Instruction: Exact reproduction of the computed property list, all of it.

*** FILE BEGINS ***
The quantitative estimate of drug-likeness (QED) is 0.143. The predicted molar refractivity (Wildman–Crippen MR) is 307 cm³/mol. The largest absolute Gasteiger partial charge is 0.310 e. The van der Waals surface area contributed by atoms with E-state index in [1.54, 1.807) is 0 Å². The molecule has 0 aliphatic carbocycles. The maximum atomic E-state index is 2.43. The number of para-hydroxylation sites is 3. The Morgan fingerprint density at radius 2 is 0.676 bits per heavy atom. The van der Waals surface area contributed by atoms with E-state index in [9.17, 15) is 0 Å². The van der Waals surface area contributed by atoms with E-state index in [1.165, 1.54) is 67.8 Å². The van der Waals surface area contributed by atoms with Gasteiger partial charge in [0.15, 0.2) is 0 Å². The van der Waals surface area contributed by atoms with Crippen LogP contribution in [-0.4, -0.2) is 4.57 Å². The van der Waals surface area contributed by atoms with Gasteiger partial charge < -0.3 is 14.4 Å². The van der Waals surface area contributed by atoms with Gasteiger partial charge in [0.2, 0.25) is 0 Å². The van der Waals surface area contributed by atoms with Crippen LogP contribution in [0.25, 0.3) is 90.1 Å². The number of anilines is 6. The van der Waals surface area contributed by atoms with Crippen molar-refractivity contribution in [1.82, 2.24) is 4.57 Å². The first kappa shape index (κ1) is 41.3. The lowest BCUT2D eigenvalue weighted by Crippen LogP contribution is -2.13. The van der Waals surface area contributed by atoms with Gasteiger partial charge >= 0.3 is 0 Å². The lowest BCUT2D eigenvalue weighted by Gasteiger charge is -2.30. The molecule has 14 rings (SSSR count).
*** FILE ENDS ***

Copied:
The quantitative estimate of drug-likeness (QED) is 0.143. The predicted molar refractivity (Wildman–Crippen MR) is 307 cm³/mol. The largest absolute Gasteiger partial charge is 0.310 e. The van der Waals surface area contributed by atoms with E-state index in [1.54, 1.807) is 0 Å². The molecule has 0 aliphatic carbocycles. The maximum atomic E-state index is 2.43. The number of para-hydroxylation sites is 3. The Morgan fingerprint density at radius 2 is 0.676 bits per heavy atom. The van der Waals surface area contributed by atoms with E-state index in [9.17, 15) is 0 Å². The van der Waals surface area contributed by atoms with E-state index in [1.165, 1.54) is 67.8 Å². The van der Waals surface area contributed by atoms with Gasteiger partial charge in [0.15, 0.2) is 0 Å². The van der Waals surface area contributed by atoms with Crippen LogP contribution in [-0.4, -0.2) is 4.57 Å². The van der Waals surface area contributed by atoms with Gasteiger partial charge < -0.3 is 14.4 Å². The van der Waals surface area contributed by atoms with Gasteiger partial charge in [0.2, 0.25) is 0 Å². The van der Waals surface area contributed by atoms with Crippen LogP contribution in [0.25, 0.3) is 90.1 Å². The number of anilines is 6. The van der Waals surface area contributed by atoms with Crippen molar-refractivity contribution in [1.82, 2.24) is 4.57 Å². The first kappa shape index (κ1) is 41.3. The lowest BCUT2D eigenvalue weighted by Crippen LogP contribution is -2.13. The van der Waals surface area contributed by atoms with Gasteiger partial charge >= 0.3 is 0 Å². The lowest BCUT2D eigenvalue weighted by Gasteiger charge is -2.30. The molecule has 14 rings (SSSR count).